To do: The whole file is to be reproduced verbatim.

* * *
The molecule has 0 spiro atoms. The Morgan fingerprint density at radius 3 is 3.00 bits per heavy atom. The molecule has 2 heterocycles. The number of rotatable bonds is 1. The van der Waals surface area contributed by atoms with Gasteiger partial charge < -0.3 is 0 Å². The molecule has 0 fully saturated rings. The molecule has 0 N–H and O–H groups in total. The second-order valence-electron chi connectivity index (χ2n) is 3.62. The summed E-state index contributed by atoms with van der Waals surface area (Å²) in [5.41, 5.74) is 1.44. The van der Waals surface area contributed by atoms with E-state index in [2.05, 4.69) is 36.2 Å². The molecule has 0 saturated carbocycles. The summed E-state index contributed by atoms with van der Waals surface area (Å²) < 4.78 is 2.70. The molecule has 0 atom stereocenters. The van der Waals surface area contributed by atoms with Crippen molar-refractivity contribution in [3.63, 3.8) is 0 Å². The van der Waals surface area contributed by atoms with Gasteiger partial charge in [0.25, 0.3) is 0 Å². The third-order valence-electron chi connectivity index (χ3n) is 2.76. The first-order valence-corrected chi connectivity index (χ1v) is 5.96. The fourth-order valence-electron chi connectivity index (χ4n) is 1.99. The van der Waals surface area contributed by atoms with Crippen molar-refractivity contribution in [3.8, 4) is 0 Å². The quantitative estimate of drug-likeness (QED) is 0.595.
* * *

The molecule has 0 spiro atoms. The Morgan fingerprint density at radius 3 is 3.00 bits per heavy atom. The molecule has 2 heterocycles. The number of rotatable bonds is 1. The van der Waals surface area contributed by atoms with Gasteiger partial charge < -0.3 is 0 Å². The molecule has 0 fully saturated rings. The molecule has 0 N–H and O–H groups in total. The second-order valence-electron chi connectivity index (χ2n) is 3.62. The summed E-state index contributed by atoms with van der Waals surface area (Å²) in [5.41, 5.74) is 1.44. The van der Waals surface area contributed by atoms with E-state index in [2.05, 4.69) is 36.2 Å². The molecule has 0 saturated carbocycles. The summed E-state index contributed by atoms with van der Waals surface area (Å²) < 4.78 is 2.70. The molecule has 0 atom stereocenters. The van der Waals surface area contributed by atoms with Crippen molar-refractivity contribution in [3.63, 3.8) is 0 Å². The van der Waals surface area contributed by atoms with Gasteiger partial charge in [0.25, 0.3) is 0 Å². The third-order valence-electron chi connectivity index (χ3n) is 2.76. The first-order valence-corrected chi connectivity index (χ1v) is 5.96. The fourth-order valence-electron chi connectivity index (χ4n) is 1.99. The van der Waals surface area contributed by atoms with Crippen molar-refractivity contribution in [3.8, 4) is 0 Å². The quantitative estimate of drug-likeness (QED) is 0.595.